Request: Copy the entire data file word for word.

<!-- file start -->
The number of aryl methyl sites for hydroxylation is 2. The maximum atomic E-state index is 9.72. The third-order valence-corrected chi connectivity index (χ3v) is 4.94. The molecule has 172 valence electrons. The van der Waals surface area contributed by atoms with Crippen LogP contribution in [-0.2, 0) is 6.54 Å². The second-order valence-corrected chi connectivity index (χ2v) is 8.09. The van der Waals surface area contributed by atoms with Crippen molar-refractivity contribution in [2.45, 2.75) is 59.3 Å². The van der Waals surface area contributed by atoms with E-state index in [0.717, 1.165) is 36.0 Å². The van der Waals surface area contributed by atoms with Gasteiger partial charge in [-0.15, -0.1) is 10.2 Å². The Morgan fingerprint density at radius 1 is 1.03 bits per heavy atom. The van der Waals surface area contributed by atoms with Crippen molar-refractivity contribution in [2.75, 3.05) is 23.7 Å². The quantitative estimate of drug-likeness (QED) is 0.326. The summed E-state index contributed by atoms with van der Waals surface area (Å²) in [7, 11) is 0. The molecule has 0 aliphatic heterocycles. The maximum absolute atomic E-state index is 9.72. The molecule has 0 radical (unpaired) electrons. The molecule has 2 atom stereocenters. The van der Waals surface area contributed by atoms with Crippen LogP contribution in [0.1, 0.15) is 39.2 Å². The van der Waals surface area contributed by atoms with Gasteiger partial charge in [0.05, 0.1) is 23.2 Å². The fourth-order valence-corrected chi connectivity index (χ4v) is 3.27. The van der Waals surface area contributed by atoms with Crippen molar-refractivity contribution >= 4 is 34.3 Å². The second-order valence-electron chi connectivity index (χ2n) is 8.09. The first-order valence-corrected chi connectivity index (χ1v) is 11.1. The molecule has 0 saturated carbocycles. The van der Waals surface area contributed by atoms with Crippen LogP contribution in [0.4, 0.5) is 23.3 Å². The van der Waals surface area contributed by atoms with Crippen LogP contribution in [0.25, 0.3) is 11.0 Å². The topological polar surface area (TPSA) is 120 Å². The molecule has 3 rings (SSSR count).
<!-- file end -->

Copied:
The number of aryl methyl sites for hydroxylation is 2. The maximum atomic E-state index is 9.72. The third-order valence-corrected chi connectivity index (χ3v) is 4.94. The molecule has 172 valence electrons. The van der Waals surface area contributed by atoms with Crippen LogP contribution in [-0.2, 0) is 6.54 Å². The second-order valence-corrected chi connectivity index (χ2v) is 8.09. The van der Waals surface area contributed by atoms with Crippen molar-refractivity contribution in [2.45, 2.75) is 59.3 Å². The van der Waals surface area contributed by atoms with E-state index in [0.717, 1.165) is 36.0 Å². The van der Waals surface area contributed by atoms with Gasteiger partial charge in [-0.15, -0.1) is 10.2 Å². The Morgan fingerprint density at radius 1 is 1.03 bits per heavy atom. The van der Waals surface area contributed by atoms with Crippen molar-refractivity contribution in [2.75, 3.05) is 23.7 Å². The quantitative estimate of drug-likeness (QED) is 0.326. The summed E-state index contributed by atoms with van der Waals surface area (Å²) in [7, 11) is 0. The molecule has 0 aliphatic heterocycles. The maximum absolute atomic E-state index is 9.72. The molecule has 0 radical (unpaired) electrons. The molecule has 2 atom stereocenters. The van der Waals surface area contributed by atoms with Crippen LogP contribution in [0.1, 0.15) is 39.2 Å². The van der Waals surface area contributed by atoms with Gasteiger partial charge in [0.05, 0.1) is 23.2 Å². The fourth-order valence-corrected chi connectivity index (χ4v) is 3.27. The van der Waals surface area contributed by atoms with Crippen molar-refractivity contribution >= 4 is 34.3 Å². The second-order valence-electron chi connectivity index (χ2n) is 8.09. The first-order valence-corrected chi connectivity index (χ1v) is 11.1. The molecule has 0 saturated carbocycles. The van der Waals surface area contributed by atoms with Crippen LogP contribution in [0.4, 0.5) is 23.3 Å². The van der Waals surface area contributed by atoms with Crippen LogP contribution in [0.25, 0.3) is 11.0 Å². The topological polar surface area (TPSA) is 120 Å². The molecule has 3 rings (SSSR count).